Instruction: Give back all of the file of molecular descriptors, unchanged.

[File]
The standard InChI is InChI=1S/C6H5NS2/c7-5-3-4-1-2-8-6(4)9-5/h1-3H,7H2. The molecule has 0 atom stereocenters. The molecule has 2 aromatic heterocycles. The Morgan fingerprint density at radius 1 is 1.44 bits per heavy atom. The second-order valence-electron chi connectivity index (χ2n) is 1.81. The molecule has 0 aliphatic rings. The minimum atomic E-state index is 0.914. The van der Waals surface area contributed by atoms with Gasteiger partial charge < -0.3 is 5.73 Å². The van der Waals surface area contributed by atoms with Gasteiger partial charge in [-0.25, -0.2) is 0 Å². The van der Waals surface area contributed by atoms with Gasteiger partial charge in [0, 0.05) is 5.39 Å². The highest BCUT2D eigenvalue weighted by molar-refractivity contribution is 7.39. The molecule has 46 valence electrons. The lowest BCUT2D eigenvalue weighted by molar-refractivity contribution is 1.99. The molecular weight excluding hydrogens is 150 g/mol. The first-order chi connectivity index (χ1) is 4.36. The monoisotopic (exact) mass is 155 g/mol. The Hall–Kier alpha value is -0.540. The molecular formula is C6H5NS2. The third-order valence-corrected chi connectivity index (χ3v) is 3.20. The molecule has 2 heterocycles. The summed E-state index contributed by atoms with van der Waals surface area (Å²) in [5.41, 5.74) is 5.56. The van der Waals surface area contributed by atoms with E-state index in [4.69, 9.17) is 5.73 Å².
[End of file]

The standard InChI is InChI=1S/C6H5NS2/c7-5-3-4-1-2-8-6(4)9-5/h1-3H,7H2. The molecule has 0 atom stereocenters. The molecule has 2 aromatic heterocycles. The Morgan fingerprint density at radius 1 is 1.44 bits per heavy atom. The second-order valence-electron chi connectivity index (χ2n) is 1.81. The molecule has 0 aliphatic rings. The minimum atomic E-state index is 0.914. The van der Waals surface area contributed by atoms with Gasteiger partial charge < -0.3 is 5.73 Å². The van der Waals surface area contributed by atoms with Gasteiger partial charge in [-0.25, -0.2) is 0 Å². The van der Waals surface area contributed by atoms with Gasteiger partial charge in [0, 0.05) is 5.39 Å². The highest BCUT2D eigenvalue weighted by molar-refractivity contribution is 7.39. The molecule has 46 valence electrons. The lowest BCUT2D eigenvalue weighted by molar-refractivity contribution is 1.99. The molecular weight excluding hydrogens is 150 g/mol. The first-order chi connectivity index (χ1) is 4.36. The monoisotopic (exact) mass is 155 g/mol. The Hall–Kier alpha value is -0.540. The molecular formula is C6H5NS2. The third-order valence-corrected chi connectivity index (χ3v) is 3.20. The molecule has 2 heterocycles. The summed E-state index contributed by atoms with van der Waals surface area (Å²) in [5.41, 5.74) is 5.56. The van der Waals surface area contributed by atoms with E-state index in [4.69, 9.17) is 5.73 Å².